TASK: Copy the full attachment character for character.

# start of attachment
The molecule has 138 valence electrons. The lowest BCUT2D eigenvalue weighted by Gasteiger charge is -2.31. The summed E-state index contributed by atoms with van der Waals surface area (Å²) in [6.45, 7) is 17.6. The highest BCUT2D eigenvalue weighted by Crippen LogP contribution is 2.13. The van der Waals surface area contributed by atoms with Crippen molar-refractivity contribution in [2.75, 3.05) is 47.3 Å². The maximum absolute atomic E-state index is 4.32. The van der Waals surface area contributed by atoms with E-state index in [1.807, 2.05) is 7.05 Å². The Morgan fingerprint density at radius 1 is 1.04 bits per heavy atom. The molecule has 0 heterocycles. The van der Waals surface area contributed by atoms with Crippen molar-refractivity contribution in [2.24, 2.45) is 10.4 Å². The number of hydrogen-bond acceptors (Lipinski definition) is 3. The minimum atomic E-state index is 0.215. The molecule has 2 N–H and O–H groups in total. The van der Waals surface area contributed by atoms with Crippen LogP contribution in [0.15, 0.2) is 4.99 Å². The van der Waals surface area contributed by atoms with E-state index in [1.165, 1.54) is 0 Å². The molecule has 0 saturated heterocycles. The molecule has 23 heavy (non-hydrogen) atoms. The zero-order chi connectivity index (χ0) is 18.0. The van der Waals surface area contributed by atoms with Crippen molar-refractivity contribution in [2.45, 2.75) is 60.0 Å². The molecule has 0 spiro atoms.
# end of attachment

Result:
The molecule has 138 valence electrons. The lowest BCUT2D eigenvalue weighted by Gasteiger charge is -2.31. The summed E-state index contributed by atoms with van der Waals surface area (Å²) in [6.45, 7) is 17.6. The highest BCUT2D eigenvalue weighted by Crippen LogP contribution is 2.13. The van der Waals surface area contributed by atoms with Crippen molar-refractivity contribution in [2.75, 3.05) is 47.3 Å². The maximum absolute atomic E-state index is 4.32. The van der Waals surface area contributed by atoms with E-state index in [1.807, 2.05) is 7.05 Å². The Morgan fingerprint density at radius 1 is 1.04 bits per heavy atom. The molecule has 0 heterocycles. The van der Waals surface area contributed by atoms with Crippen molar-refractivity contribution in [2.24, 2.45) is 10.4 Å². The number of hydrogen-bond acceptors (Lipinski definition) is 3. The minimum atomic E-state index is 0.215. The molecule has 2 N–H and O–H groups in total. The van der Waals surface area contributed by atoms with Crippen LogP contribution in [0.15, 0.2) is 4.99 Å². The van der Waals surface area contributed by atoms with E-state index in [1.165, 1.54) is 0 Å². The molecule has 0 saturated heterocycles. The molecule has 23 heavy (non-hydrogen) atoms. The zero-order chi connectivity index (χ0) is 18.0. The van der Waals surface area contributed by atoms with Crippen molar-refractivity contribution in [2.45, 2.75) is 60.0 Å². The molecule has 0 spiro atoms.